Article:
(Phys.org)—When it comes to buying decisions, it's more about who you know than what you know for some people, according to a Colorado State University researcher, whose work may have a significant impact on how marketers tailor product messages to consumers.
"We found that a person's standing in his or her social network determines whether he or she will be more likely to seek out product-related information or network-related information," explained S.H. Mark Lee, assistant professor of marketing in CSU's College of Business. "What sort of information they look for depends on both their level of expertise with the product and their network position."
Lee's study, published online in the Journal of Business Research, examined the differences between experts and novices in researching specific products. He found that central experts – those who have a high level of both product information and social network connections – and peripheral novices – "newbies" to both the product and the network – are more likely to ask other people in the network about their experience with a product than to gather hard data on the product itself.
On the other hand, central novices – people with lots of network connections but little knowledge about the product – and peripheral experts – those who know a lot about the product but have fewer personal connections within the network – are more likely to look for more facts and figures about the product.
"The study was designed to help understand how the desire for power – social or personal – motivates information-seeking behavior," Lee said. "Social power is based on interdependence; personal power is based on independence. Central experts use network-related information to connect with other people and use their knowledge to bolster their influence within the group. Central novices, on the other hand, desire personal power, and seek to enhance their product knowledge to be less dependent on others."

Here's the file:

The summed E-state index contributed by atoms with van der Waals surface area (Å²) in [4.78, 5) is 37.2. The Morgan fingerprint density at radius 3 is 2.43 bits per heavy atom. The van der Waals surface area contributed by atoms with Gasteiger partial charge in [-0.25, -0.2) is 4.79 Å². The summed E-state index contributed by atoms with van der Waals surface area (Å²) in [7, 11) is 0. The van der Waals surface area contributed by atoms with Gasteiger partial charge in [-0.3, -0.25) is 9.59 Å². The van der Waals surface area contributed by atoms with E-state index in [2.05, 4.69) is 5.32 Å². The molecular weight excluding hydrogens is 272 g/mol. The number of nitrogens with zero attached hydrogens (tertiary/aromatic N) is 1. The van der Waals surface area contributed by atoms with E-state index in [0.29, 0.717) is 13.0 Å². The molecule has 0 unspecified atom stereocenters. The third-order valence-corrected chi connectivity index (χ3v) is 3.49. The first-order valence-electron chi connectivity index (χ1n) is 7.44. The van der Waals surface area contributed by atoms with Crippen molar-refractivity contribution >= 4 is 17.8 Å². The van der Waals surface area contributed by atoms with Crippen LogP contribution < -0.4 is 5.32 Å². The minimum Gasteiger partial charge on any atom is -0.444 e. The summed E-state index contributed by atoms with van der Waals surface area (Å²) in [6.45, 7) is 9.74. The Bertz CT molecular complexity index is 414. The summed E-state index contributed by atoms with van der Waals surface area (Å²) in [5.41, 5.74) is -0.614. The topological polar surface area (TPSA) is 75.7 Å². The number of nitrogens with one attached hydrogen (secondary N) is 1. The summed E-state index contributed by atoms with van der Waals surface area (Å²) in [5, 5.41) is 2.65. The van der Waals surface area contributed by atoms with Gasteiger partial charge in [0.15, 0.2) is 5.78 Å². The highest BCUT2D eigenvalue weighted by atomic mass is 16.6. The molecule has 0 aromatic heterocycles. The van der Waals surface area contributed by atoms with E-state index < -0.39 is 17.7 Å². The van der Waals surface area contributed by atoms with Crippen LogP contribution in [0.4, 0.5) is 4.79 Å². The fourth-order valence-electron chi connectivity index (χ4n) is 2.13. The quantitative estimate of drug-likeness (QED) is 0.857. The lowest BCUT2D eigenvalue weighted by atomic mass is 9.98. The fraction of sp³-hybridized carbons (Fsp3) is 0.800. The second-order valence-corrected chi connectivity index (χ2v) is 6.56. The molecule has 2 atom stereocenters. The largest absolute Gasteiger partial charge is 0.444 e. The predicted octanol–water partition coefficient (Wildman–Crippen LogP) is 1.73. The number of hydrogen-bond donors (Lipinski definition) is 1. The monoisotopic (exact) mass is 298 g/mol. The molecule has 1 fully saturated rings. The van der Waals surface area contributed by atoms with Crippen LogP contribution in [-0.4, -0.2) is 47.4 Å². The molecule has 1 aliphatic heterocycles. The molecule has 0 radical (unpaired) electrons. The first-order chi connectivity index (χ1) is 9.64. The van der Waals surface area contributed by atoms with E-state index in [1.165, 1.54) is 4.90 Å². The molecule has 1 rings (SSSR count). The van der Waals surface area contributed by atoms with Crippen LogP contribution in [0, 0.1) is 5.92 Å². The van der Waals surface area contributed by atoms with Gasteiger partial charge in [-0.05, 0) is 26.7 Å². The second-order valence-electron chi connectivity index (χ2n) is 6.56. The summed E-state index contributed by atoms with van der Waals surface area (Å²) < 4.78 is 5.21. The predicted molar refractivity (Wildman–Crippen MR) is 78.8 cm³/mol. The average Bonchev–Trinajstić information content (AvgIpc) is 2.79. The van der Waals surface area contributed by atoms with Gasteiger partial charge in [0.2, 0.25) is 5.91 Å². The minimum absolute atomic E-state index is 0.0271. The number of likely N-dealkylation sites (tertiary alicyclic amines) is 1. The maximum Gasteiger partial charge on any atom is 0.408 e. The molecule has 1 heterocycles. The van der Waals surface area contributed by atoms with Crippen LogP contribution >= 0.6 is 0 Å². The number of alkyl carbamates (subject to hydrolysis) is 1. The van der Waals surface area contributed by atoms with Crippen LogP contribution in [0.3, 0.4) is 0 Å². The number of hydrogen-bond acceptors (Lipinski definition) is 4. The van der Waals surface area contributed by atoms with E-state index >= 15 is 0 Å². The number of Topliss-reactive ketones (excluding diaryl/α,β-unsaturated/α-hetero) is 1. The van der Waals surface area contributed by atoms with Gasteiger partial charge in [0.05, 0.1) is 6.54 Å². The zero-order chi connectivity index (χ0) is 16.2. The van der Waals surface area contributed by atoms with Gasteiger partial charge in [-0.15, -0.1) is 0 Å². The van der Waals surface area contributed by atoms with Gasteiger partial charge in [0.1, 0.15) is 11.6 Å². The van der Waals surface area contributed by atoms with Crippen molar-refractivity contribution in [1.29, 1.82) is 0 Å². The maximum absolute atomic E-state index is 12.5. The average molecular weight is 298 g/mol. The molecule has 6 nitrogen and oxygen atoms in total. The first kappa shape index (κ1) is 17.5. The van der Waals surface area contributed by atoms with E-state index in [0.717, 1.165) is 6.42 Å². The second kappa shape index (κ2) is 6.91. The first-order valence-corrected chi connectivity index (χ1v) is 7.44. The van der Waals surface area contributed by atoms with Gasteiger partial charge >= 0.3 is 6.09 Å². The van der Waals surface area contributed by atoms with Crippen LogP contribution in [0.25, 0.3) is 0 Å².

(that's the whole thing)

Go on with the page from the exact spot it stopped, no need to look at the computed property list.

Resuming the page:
Lee said the findings about people on the outskirts of a group – either experts without many social interactions or novices without many connections – were counterintuitive. While intuition would suggest the experts would want to increase their social power and the novices would want to learn more about the product, the results were just the opposite.
"Peripheral experts are already equipped with product knowledge, and are in a disadvantaged position to bolster their social power through network interactions," he said. "So they enhance their personal power through increasing their product knowledge. Perhaps they have no desire for greater social interactions. But peripheral novices seek to arm themselves with network-related information to gain better access to the group."
The implications for marketers wishing to reach influential consumers are significant.
"Marketers can use this knowledge of selectively target and customize their message to their brand community, delivering network-related information to central experts and peripheral novices, and product-related information to central novices and peripheral experts," Lee said. "The challenge will be to determine both the consumer's level of expertise and his or her network position to better predict the kind of information they really want."
Lee conducted his research on two groups who interacted both socially and around specific products: An investment club and a food and culinary club. Both groups worked together in person, which Lee said makes it unclear whether his current findings can be translated into virtual online networks, where the advantages and benefits of centrality remain largely unexplored.
"In online settings, the lack of face-to-face interactions may increase one's personal power while reducing one's social power," he said. "Comparing online and offline communities offers a further research opportunity."
Explore further: Novice or expert: How do consumers increase their knowledge about products?
The entire paper, "The role of consumers' network positions on information- seeking behavior of experts and novices: A power perspective," Journal of Business Research (2012), can be found at the journal's website, dx.doi.org/10.1016/j.jbusres.2012.07.002